Fig 1. Intracellular activity of PBTZ169 against Nocardia brasiliensis HUJEG-1 after 8 h of replication inside THP-1 macrophages.

The measurements were performed in triplicate. Each point represents the mean of the assays and error bars represent the standard deviations. There were significant differences at all concentrations for PBTZ169 (open diamonds) (P  =  0.021) (MIC = 0.0037 μg/mL). As a control, we used tedizolid (closed circles) (MIC = 8 μg/mL).

Plasma levels of drugs

BTZ043 plasma levels in mouse were previously published [3]. At a dose of 100 mg/kg, it reaches a concentration of 4.06 μg/mL (Tmax of 40 min); which is quite similar to the levels in plasma observed in our case (Fig 2). In the case of PBTZ169, it presented a Cmax of 1.74 micrograms/mL, with a Tmax of 40 min (Fig 3). In Fig 3, we also present the plasma concentrations of SXT at 100 mg/kg, presenting a maximum concentration of 553.88 μg /mL 40 min after drug administration. The t ½ was 1.66 h, and the AUC was 1507.69 mg/L*h.

Fig 2. Plasma levels of BTZ043 observed in BALB/c mice.

Animals were given SXT at 100 mg/kg by gavage. Each point represent the mean of three mice with bars representing the standard deviation obtained.

Fig 3. Plasma levels observed in BALB/c mice after applying, by gavage, PBTZ169 (left) and trimethoprim-sulfomethoxazole (right), both at 100 mg/kg.

Three mice were bled and sacrificed at each point. Bars represent the standard deviation.

Effect of BTZs in the mycetoma animal model

When PBTZ169 and BTZ043 were administered at 100 mg/kg twice daily by gavage (Fig 4), only the former showed a statistically significant effect compared to the saline control (P = 0.017). No significant difference was detected in the BTZ043-treated group (P = 0.667). The mouse group treated with SXT showed a statistically significant difference compared to the control group (P = 0.007).

Fig 4. Effect of PBTZ169, BTZ043, and SXT on the development of mycetoma lesions in BALB/c mice infected with N. brasiliensis HUJEG-1.

The Y axis is an arbitrary scale we developed to measure the degree of infection (14) and goes from the total absence of lesions (0.0 +) to the presence of abundant inflammation, abscesses and fistulae. Each dot represents the reading of one animal; all the groups were compared statistically against the saline control group by using the Variance test,. According to this analysis, significant differences were found for treatment with PBTZ169 (P = 0.017) but not BTZ043 (P = 0.667). The positive control group treated with SXT yielded a statistically significant value (P = 0.007).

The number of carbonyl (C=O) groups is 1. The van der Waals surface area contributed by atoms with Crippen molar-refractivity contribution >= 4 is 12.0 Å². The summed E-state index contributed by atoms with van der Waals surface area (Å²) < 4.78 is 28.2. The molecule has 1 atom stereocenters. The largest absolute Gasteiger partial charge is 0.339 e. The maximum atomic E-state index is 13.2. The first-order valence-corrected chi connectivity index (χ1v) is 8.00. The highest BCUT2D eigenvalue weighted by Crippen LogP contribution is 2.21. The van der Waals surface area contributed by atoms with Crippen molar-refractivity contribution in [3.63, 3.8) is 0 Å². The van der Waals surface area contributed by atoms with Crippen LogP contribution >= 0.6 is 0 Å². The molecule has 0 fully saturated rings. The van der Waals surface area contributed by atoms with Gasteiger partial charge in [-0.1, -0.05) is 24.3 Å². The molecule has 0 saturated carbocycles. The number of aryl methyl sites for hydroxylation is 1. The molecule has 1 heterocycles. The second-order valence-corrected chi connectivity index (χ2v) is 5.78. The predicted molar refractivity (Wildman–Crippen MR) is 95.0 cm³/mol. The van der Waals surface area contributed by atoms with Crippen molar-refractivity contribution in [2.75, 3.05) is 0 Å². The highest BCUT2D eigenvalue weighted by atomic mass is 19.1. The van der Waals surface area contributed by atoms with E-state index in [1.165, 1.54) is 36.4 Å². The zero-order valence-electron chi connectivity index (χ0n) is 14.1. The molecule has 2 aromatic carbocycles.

In silico analysis

The susceptibility of M. tuberculosis DprE1 depends on the covalent binding of BTZ drugs to Cys387, and drug resistance results from the replacement of Cys387 by serine or alanine [5]. Our comparison of the sequence of DprE1 from M. tuberculosis with the genomes of Nocardia revealed that the majority of Nocardia spp. associated with human disease possesses dprE1 orthologs with a cysteine at this position (Fig 5). Comparison of the M. tuberculosis DprE1 protein sequence with N. brasiliensis HUJEG-1 revealed the presence of two proteins, YP_006805098, with 99% query cover and 74% identity, and YP_006807368, with 97% query cover and 62% identity. However, the latter protein possesses a serine instead of a cysteine at position 368 (Fig 6). In N. cyriacigeorgica GUH-2 and N. farcinica IFM 10152, we found only one protein similar to MTB DprE1.

Fig 5. Alignment of M. tuberculosis DprE1 ortholog proteins in Nocardia spp. We observe that all species have orthologs with the susceptible genotype, a cysteine at position 368.

This analysis included common Nocardia pathogens, such as N. brasiliensis, N. cyryiacigeorgica, N. farcinica, N. transvalensis, and N. otitidiscaviarum. We also included rarely pathogenic species, such as N. tenerifensis, N. terpenica, and N. carnea.

Fig 6. Protein sequence alignment of M. tuberculosis H37Rv DprE1 (A) and two orthologs in the genome of N. brasiliensis HUJEG-1.